After having been neglected for most of the twentieth century, the subject of consciousness has become fashionable. Amazon lists 3,865 books under “consciousness,” a number of them new releases of the last year or two. What exactly is the problem of consciousness, and why exactly is it so difficult, if not impossible, for us to agree on a solution to it? Of course, there is more than one problem, and there are many different reasons for disagreeing with proposed solutions. The hard problem of consciousness is to account for how it can exist and function in a way that is private, subjective, and qualitative, in a world that consists of public, objective, physical phenomena. How, for example, could the electrochemical activities of a kilogram and a half, about three pounds, of matter in my skull cause all of my conscious experiences? The problem of consciousness is the heart of the traditional “mind-body problem” in philosophy. What is the relation of the conscious mind to the physical brain and the rest of the body?

Before we can consider this question, we need at least a working definition of “consciousness.” Though we cannot yet give a scientifically precise, analytic definition of the word, it is not at all hard to give a common-sense definition that will help identify the issues that need to be addressed. It is important to do this because different writers use the word differently. By “consciousness,” I mean those states of sentience or feeling or awareness that begin when you wake up from a dreamless sleep and continue on throughout the day until you fall asleep again, or otherwise become unconscious. Dreams are also a form of consciousness.

Consciousness, so defined, has three remarkable characteristics. First, there is always a qualitative feel to our conscious experiences. Think of the difference between listening to music and tasting wine. Second, consciousness is always subjective in the sense that it only exists as experienced by human or animal subjects. It has a first-person mode of existence that requires some “I” that actually experiences the conscious states. And third, pathologies apart, each conscious state comes to us as part of a single, unified conscious field. So we don’t just have the taste of the wine and the sound of the music, but both of these are part of one large conscious experience. These three features are not independent. They are different aspects of the essential character of consciousness that can be accurately called qualitative subjectivity.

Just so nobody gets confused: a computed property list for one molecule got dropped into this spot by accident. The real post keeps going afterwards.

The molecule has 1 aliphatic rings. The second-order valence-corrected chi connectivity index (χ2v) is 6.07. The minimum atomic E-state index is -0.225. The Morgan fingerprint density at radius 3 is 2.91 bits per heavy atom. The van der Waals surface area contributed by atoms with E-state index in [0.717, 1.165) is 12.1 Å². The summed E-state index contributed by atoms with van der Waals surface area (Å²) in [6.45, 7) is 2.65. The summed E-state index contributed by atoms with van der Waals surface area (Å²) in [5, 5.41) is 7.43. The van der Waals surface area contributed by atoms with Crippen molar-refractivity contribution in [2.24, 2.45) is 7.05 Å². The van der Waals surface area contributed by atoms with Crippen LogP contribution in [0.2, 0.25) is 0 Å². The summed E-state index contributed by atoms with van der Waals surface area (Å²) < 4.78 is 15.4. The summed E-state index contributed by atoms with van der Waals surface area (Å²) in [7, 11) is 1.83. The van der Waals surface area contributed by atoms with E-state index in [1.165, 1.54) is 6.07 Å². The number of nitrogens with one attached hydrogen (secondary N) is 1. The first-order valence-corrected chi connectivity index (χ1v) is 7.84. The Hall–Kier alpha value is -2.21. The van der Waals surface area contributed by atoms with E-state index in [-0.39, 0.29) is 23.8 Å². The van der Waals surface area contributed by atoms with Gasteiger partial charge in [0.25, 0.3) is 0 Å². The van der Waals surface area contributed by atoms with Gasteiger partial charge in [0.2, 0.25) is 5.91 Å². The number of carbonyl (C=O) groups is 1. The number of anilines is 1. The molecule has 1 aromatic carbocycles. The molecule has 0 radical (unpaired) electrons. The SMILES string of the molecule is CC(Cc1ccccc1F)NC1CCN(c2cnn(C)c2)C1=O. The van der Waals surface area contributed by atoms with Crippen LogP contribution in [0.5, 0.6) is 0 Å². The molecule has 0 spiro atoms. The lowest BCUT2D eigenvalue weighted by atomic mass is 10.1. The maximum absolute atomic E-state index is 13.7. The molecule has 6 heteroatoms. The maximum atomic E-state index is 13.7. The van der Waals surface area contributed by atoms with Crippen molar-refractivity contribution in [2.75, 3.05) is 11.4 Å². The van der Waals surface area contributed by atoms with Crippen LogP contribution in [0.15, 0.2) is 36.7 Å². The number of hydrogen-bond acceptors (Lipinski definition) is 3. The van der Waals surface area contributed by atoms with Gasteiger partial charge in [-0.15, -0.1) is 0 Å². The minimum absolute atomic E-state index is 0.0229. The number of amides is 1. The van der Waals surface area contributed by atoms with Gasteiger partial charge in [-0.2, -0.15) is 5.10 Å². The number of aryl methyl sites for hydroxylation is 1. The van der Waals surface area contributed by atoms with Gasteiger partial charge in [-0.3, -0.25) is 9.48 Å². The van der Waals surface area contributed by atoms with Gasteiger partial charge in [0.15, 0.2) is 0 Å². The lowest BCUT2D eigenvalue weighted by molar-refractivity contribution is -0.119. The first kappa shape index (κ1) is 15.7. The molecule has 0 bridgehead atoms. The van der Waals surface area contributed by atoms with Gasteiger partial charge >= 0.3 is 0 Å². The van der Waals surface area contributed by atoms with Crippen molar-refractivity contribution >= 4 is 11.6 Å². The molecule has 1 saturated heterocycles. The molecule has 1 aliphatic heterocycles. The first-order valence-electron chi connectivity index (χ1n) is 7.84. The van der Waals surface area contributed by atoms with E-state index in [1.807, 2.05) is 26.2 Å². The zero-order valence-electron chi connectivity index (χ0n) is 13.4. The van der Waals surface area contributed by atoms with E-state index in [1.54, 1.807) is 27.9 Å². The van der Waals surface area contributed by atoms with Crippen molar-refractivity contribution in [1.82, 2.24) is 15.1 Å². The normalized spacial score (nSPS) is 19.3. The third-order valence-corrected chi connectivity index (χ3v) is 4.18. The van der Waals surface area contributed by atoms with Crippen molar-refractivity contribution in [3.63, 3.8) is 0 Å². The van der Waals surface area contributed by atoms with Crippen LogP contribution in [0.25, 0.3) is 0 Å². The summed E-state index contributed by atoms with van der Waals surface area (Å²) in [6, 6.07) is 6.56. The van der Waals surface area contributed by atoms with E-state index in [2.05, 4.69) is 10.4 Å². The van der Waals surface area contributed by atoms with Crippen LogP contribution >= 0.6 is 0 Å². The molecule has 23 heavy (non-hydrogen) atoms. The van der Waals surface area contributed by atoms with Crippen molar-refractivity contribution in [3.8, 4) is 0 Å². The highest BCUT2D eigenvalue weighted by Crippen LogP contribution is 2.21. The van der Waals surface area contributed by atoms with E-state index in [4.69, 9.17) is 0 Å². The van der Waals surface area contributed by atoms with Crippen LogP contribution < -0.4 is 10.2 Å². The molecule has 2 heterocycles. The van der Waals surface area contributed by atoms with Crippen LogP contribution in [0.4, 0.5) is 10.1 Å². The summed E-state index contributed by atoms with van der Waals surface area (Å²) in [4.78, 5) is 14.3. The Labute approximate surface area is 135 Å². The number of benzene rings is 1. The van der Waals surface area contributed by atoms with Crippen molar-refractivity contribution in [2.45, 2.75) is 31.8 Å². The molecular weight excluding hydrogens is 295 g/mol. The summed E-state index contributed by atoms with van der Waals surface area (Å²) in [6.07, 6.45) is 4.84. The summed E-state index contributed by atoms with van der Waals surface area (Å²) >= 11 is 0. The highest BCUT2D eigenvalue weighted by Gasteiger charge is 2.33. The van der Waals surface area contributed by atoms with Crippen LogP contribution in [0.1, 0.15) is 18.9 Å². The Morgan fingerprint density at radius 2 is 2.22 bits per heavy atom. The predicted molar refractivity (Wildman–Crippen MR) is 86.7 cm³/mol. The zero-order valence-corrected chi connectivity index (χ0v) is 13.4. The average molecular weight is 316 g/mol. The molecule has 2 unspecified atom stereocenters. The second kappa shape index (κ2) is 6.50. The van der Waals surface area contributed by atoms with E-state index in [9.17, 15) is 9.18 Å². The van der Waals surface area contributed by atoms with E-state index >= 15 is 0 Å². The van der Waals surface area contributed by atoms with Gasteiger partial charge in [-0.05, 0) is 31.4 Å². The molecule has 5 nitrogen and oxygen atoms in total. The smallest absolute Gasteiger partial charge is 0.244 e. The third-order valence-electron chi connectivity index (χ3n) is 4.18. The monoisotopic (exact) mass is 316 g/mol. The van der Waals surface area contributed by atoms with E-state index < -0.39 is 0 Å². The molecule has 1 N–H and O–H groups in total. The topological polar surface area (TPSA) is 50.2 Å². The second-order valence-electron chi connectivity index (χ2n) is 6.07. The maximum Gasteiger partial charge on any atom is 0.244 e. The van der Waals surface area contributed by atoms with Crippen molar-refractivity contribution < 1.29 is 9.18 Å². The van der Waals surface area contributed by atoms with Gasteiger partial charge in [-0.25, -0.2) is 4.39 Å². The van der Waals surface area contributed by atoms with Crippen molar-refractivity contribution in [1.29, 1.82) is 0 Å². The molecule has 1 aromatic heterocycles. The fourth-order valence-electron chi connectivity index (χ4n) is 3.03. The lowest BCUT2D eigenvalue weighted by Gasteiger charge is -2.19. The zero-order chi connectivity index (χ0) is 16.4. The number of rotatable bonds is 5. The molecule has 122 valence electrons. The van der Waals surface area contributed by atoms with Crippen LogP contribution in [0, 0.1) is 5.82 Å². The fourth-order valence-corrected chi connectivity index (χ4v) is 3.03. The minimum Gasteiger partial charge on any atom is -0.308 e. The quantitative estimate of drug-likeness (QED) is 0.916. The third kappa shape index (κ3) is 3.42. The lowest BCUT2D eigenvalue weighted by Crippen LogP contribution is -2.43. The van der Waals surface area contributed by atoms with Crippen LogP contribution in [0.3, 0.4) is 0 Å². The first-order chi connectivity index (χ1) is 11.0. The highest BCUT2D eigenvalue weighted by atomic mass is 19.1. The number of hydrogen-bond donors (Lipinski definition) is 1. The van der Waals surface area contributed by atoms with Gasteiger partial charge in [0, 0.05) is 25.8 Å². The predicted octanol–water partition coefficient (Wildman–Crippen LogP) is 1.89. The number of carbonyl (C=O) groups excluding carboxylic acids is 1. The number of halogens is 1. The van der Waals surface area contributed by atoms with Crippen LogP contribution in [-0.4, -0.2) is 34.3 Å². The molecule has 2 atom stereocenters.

We can also briefly describe what we already know about conscious states and what we want a theory of consciousness to account for:

  1. Consciousness is real and ineliminable. It cannot be dismissed as some kind of an illusion, or reduced to some other phenomenon. Why not? It cannot be shown to be an illusion because if I consciously have the illusion that I am conscious, I already am conscious. Consciousness exists subjectively, in the sense that it only occurs as experienced by a human or animal subject, and therefore, it cannot be reduced to—cannot be shown to be nothing but—an objective or third-person phenomenon.
  2. Consciousness is entirely caused by brain processes. We don’t know many of the details of these processes, although neurobiologists are making much progress in tracing them. But there isn’t any real doubt that processes in our brains are causing our conscious experiences.
  3. Consciousness comes in several different forms and performs many functions. Among the most important functions are those performed by “perceptual” consciousness, the kind that gives us information about the world and enables us to coordinate perception with the actions we perform.

It might seem from these characteristics that understanding consciousness is just a matter of neurobiological research. Let the neuroscientists go to work on the brain, and find out how it causes consciousness, where exactly consciousness occurs in the brain, and how it functions causally. In the end, I think that is exactly the right approach. But there are many philosophical and conceptual obstacles along the way. It also turns out that the brain is an extremely difficult object to study.


This problem, the traditional problem of the relation of conscious experiences to the physical brain, of “mind” to body, is precisely Nicholas Humphrey’s target of investigation in Seeing Red: A Study in Consciousness. I think he would agree with my definition of consciousness and with my claim that it is irreducibly subjective. But he takes exception to my claim that one of its important functions is conscious perception and he strongly disagrees with my claim that a central problem is to try to get an account of how brain processes cause conscious experiences. He, on the contrary, thinks that all perception is unconscious, and that instead of trying to find a causal explanation for consciousness we should try to find an equation: i.e., if we are going to solve the problem of the relation of the mind to the body, we have to show that conscious mental experience is identical with the content of the physical brain.